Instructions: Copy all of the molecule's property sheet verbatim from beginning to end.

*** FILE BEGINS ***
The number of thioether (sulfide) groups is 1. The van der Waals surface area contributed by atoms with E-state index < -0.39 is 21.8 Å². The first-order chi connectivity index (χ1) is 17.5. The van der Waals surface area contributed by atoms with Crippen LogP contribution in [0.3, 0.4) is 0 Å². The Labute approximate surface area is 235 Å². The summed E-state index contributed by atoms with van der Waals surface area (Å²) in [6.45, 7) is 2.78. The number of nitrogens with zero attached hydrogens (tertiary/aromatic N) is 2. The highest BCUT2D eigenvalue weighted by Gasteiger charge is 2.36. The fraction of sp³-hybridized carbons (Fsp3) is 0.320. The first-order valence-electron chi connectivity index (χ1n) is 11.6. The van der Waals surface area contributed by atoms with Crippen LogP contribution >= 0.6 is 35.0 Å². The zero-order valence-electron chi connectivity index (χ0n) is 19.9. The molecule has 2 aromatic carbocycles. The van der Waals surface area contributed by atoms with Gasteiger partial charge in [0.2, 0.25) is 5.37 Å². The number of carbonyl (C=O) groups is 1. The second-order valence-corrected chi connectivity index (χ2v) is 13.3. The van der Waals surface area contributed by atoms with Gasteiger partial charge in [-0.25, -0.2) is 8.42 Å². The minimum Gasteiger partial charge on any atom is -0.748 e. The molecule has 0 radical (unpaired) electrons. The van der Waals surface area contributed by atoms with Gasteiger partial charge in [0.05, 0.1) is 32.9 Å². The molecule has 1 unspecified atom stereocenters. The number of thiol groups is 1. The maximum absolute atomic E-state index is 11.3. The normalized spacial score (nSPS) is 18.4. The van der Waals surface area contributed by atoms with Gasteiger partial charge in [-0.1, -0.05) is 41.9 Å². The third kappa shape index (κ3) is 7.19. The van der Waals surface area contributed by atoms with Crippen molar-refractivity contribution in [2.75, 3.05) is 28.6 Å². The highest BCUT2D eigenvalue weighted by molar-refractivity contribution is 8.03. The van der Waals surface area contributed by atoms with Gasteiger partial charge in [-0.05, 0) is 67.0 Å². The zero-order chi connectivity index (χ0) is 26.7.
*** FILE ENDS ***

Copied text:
The number of thioether (sulfide) groups is 1. The van der Waals surface area contributed by atoms with E-state index < -0.39 is 21.8 Å². The first-order chi connectivity index (χ1) is 17.5. The van der Waals surface area contributed by atoms with Crippen LogP contribution in [0.3, 0.4) is 0 Å². The Labute approximate surface area is 235 Å². The summed E-state index contributed by atoms with van der Waals surface area (Å²) in [6.45, 7) is 2.78. The number of nitrogens with zero attached hydrogens (tertiary/aromatic N) is 2. The highest BCUT2D eigenvalue weighted by Gasteiger charge is 2.36. The fraction of sp³-hybridized carbons (Fsp3) is 0.320. The first-order valence-electron chi connectivity index (χ1n) is 11.6. The van der Waals surface area contributed by atoms with Crippen LogP contribution >= 0.6 is 35.0 Å². The zero-order valence-electron chi connectivity index (χ0n) is 19.9. The molecule has 2 aromatic carbocycles. The van der Waals surface area contributed by atoms with Gasteiger partial charge in [0.2, 0.25) is 5.37 Å². The number of carbonyl (C=O) groups is 1. The second-order valence-corrected chi connectivity index (χ2v) is 13.3. The van der Waals surface area contributed by atoms with Gasteiger partial charge in [-0.25, -0.2) is 8.42 Å². The minimum Gasteiger partial charge on any atom is -0.748 e. The molecule has 0 radical (unpaired) electrons. The van der Waals surface area contributed by atoms with Gasteiger partial charge in [0.05, 0.1) is 32.9 Å². The molecule has 1 unspecified atom stereocenters. The number of thiol groups is 1. The maximum absolute atomic E-state index is 11.3. The normalized spacial score (nSPS) is 18.4. The van der Waals surface area contributed by atoms with Gasteiger partial charge in [-0.1, -0.05) is 41.9 Å². The third kappa shape index (κ3) is 7.19. The van der Waals surface area contributed by atoms with Crippen molar-refractivity contribution in [2.75, 3.05) is 28.6 Å². The highest BCUT2D eigenvalue weighted by molar-refractivity contribution is 8.03. The van der Waals surface area contributed by atoms with Gasteiger partial charge in [-0.05, 0) is 67.0 Å². The zero-order chi connectivity index (χ0) is 26.7.